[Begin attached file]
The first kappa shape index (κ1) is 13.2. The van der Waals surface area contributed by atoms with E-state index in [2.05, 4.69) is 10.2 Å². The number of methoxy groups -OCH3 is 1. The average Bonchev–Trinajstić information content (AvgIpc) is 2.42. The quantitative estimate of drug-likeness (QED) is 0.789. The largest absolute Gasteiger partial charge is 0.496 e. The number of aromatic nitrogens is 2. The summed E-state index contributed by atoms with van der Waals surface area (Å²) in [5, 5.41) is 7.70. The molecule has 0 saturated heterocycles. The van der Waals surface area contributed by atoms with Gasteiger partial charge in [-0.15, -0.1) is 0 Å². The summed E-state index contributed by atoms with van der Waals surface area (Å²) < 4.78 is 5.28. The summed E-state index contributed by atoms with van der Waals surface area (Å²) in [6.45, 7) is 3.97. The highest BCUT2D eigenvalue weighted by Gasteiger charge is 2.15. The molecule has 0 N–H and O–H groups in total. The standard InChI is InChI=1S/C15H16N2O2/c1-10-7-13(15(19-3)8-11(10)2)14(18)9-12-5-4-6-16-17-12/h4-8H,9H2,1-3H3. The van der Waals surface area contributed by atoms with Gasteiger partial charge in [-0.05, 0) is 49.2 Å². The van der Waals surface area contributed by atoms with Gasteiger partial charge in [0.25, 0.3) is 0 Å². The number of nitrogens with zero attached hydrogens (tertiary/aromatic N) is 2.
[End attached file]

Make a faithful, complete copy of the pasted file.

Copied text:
The first kappa shape index (κ1) is 13.2. The van der Waals surface area contributed by atoms with E-state index in [2.05, 4.69) is 10.2 Å². The number of methoxy groups -OCH3 is 1. The average Bonchev–Trinajstić information content (AvgIpc) is 2.42. The quantitative estimate of drug-likeness (QED) is 0.789. The largest absolute Gasteiger partial charge is 0.496 e. The number of aromatic nitrogens is 2. The summed E-state index contributed by atoms with van der Waals surface area (Å²) in [5, 5.41) is 7.70. The molecule has 0 saturated heterocycles. The van der Waals surface area contributed by atoms with Gasteiger partial charge in [-0.15, -0.1) is 0 Å². The summed E-state index contributed by atoms with van der Waals surface area (Å²) < 4.78 is 5.28. The summed E-state index contributed by atoms with van der Waals surface area (Å²) in [6.45, 7) is 3.97. The highest BCUT2D eigenvalue weighted by Gasteiger charge is 2.15. The molecule has 0 N–H and O–H groups in total. The standard InChI is InChI=1S/C15H16N2O2/c1-10-7-13(15(19-3)8-11(10)2)14(18)9-12-5-4-6-16-17-12/h4-8H,9H2,1-3H3. The van der Waals surface area contributed by atoms with Gasteiger partial charge in [-0.05, 0) is 49.2 Å². The van der Waals surface area contributed by atoms with Gasteiger partial charge in [0.25, 0.3) is 0 Å². The number of nitrogens with zero attached hydrogens (tertiary/aromatic N) is 2.